A.embodied
B.enriched
C.implanted
D.included

23."Mirror worlds" is only one of David Gelernter’s big ideas. Another is "lifestreams"—in essence, vast electronic diaries. "Every document you create and every document other people send you are stored in your lifestream," he wrote in the mid-1990s together with Eric Freeman, who produced a doctoral thesis on the topic. Prating electronic documents in chronological order, they said, would make it easier for people to manage all their digital output and experiences. Lifestreams have not yet replaced the desktop on personal computers, as Mr. Gelernter had hoped. Indeed, a software start-up to implement the idea folded in 2004. But today something quite similar can be found all over the web in many different forms. Blogs are essentially electronic diaries. Personal newsfeeds are at the heart of Facebook and other social networks. A torrent of short text messages appears on Twitter. Certain individuals are going even further than Mr. Gelernter expected. Some are digitising their entire offices, including pictures, bills and correspondence. Others record their whole life. Gordon Bell, a researcher at Microsoft, puts everything he has accumulated, written, photographed and presented in his "local cyberspace". Yet others "log" every aspect of their lives with wearable cameras. The latest trend is "life-tracking". Practitioners keep meticulous digital records of things they do: how much coffee they drink, how much work they do each day, what books they are reading, and so on. Much of this is done manually by putting the data into a PC or, increasingly, a smartphone. But people are also using sensors, mainly to keep track of their vital signs, for instance to see how well they sleep or how fast they run. The first self-trackers were mostly über-geeks fascinated by numbers. But the more recent converts simply want to learn more about themselves, says Gary Wolf, a technology writer and co-founder of a blog called "The Quantified Self". They want to use technology to help them identify factors that make them depressed, keep them from sleeping or affect their cognitive performance. One self-tracker learned, for instance, that eating a lot of butter allowed him to solve arithmetic problems faster. A market for self-tracking devices is already emerging. Fitbit and Greengoose, two start-ups, are selling wireless accelerometers that can track a user’s physical activity. Zeo, another start-up, has developed an alarm clock that comes with a headband to measure people’s brainwave activity at night and chart their sleep on the web. As people create more such self-tracking data, firms will start to mine them and offer services based on the result. Xobni, for example, analyses people’s inboxes ("xobni" spelled backwards) to help them manage their e-mail and contacts. It lists them according to the intensity of the electronic relationship rather than in alphabetical order. Users are sometimes surprised by the results, says Jeff Bonforte, the firm’s boss. "They think it’s creepy when we list other people before their girlfriend or wife.\ Which of the following statements is INCORRECT about "lifestream"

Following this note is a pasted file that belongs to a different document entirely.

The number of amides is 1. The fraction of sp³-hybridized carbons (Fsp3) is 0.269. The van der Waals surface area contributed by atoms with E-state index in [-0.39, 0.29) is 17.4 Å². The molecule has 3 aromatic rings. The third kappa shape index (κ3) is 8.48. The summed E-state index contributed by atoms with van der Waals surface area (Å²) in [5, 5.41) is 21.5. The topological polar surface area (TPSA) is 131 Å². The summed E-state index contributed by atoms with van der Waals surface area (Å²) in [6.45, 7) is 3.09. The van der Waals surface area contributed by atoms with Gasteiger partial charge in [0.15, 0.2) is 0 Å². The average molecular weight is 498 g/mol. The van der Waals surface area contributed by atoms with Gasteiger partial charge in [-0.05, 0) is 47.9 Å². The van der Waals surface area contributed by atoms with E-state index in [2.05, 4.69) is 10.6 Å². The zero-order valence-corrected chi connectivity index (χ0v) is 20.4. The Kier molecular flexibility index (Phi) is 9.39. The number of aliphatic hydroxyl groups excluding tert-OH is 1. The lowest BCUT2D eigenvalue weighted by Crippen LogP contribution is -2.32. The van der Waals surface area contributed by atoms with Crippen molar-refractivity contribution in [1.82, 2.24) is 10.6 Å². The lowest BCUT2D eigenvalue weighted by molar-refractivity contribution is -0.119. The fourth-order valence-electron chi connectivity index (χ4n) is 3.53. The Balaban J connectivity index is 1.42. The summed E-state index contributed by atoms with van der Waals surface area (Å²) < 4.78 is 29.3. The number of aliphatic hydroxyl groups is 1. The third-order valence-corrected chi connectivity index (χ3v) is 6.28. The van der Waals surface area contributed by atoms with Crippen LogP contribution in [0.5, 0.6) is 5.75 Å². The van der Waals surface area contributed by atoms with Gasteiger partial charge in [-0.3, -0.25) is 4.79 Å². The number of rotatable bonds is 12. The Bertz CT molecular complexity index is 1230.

A.It is a big idea of David Gelernter.
B.It can substitute the desktop on personal computers.
C.It is not the only one that can record our life over the web.
D.It’s expected to store picture and bills as well.